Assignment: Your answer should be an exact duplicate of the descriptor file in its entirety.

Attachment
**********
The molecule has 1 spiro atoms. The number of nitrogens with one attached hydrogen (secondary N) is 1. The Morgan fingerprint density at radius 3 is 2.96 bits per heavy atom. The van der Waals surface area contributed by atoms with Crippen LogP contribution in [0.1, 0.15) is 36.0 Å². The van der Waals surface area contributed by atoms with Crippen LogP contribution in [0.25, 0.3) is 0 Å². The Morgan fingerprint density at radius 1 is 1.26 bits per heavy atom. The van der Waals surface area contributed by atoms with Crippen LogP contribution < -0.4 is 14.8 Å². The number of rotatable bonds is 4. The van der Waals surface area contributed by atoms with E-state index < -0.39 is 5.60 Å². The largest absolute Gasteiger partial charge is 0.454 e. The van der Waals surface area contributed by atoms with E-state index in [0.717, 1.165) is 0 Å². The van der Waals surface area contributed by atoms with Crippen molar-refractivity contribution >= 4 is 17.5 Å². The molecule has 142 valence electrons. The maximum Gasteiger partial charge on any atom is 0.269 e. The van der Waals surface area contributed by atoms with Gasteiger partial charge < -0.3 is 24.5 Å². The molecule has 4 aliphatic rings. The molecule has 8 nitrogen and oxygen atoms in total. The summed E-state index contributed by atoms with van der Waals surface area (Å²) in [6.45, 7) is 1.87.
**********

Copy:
The molecule has 1 spiro atoms. The number of nitrogens with one attached hydrogen (secondary N) is 1. The Morgan fingerprint density at radius 3 is 2.96 bits per heavy atom. The van der Waals surface area contributed by atoms with Crippen LogP contribution in [0.1, 0.15) is 36.0 Å². The van der Waals surface area contributed by atoms with Crippen LogP contribution in [0.25, 0.3) is 0 Å². The Morgan fingerprint density at radius 1 is 1.26 bits per heavy atom. The van der Waals surface area contributed by atoms with Crippen LogP contribution < -0.4 is 14.8 Å². The number of rotatable bonds is 4. The van der Waals surface area contributed by atoms with E-state index < -0.39 is 5.60 Å². The largest absolute Gasteiger partial charge is 0.454 e. The van der Waals surface area contributed by atoms with E-state index in [0.717, 1.165) is 0 Å². The van der Waals surface area contributed by atoms with Crippen molar-refractivity contribution >= 4 is 17.5 Å². The molecule has 142 valence electrons. The maximum Gasteiger partial charge on any atom is 0.269 e. The van der Waals surface area contributed by atoms with Gasteiger partial charge < -0.3 is 24.5 Å². The molecule has 4 aliphatic rings. The molecule has 8 nitrogen and oxygen atoms in total. The summed E-state index contributed by atoms with van der Waals surface area (Å²) in [6.45, 7) is 1.87.